## On Computing Multilinear Polynomials using Multi-$r$-ic Depth Four Circuits

### Authors

Suryajith Chillara

### Publisher Information

- Journal: ACM Transactions on Computation Theory, Vol. 13, Issue 3, Article 16, Pages 1-21
- Conference: STACS 2020, Pages 47:1-47-16 (LIPIcs, Vol. 154)

## Abstract

In this paper, we are interested in understanding the complexity of computing multilinear polynomials using depth four circuits in which the polynomial computed at every node has a bound on the individual degree of $r \geq 1$ with respect to all its variables (referred to as multi-$r$-c circuits). The goal of this study is to make progress towards proving superpolynomial lower bounds for general depth four circuits computing multilinear polynomials, by proving better bounds as the value of $r$ increases.

Recently, Kayal, Saha and Tavenas (Theory of Computing, 2018) showed that any depth four arithmetic circuit of bounded individual degree $r$ computing an explicit multilinear polynomial on $n^{O(1)}$ variables and degree $d$, must have size at least $\left(\frac{n}{r^{1.1}}\right)^{\Omega\left(\sqrt{\frac{d}{r}}\right)}$. This bound however deteriorates as the value of $r$ increases. It is a natural question to ask if we can prove a bound that does not deteriorate as the value of $r$ increases, or a bound that holds for a *larger* regime of $r$.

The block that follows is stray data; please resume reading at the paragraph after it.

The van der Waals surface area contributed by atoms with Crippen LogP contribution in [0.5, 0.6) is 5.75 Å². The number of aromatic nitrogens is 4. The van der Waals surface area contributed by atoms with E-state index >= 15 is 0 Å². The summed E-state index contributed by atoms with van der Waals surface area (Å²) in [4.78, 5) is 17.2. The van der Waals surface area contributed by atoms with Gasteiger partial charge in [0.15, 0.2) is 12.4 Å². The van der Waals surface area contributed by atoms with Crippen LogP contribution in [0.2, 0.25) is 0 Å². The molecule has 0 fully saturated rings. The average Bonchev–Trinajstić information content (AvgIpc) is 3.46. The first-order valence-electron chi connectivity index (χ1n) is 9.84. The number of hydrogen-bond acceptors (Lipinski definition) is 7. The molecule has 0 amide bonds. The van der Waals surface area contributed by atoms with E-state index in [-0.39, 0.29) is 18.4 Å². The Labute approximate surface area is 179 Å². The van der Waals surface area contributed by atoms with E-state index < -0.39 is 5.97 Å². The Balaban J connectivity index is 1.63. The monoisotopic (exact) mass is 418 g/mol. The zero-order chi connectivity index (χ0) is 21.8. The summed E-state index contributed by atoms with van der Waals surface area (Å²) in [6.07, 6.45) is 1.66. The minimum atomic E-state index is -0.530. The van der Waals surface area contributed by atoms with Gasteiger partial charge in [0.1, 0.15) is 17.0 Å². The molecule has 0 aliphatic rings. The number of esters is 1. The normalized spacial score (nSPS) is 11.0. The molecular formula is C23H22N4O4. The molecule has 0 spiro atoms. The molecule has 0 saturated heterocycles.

In this paper, we prove a lower bound which does not deteriorate with increasing values of $r$, albeit for a specific instance of $d = d(n)$ but for a *wider* range of $r$. Formally, for all large enough integers $n$ and a small constant $\eta$, we show that there exists an explicit polynomial on $n^{O(1)}$ variables and degree $\Theta(\log^2 n)$ such that any depth four circuit of bounded individual degree $r\leq n^{\eta}$ must have size at least $\exp\left(\Omega\left(\log^2 n\right)\right)$. This *improvement* is obtained by suitably adapting the complexity measure of Kayal et al. (Theory of Computing, 2018). This adaptation of the measure is inspired by the complexity measure used by Kayal et al. (SIAM J. Computing, 2017).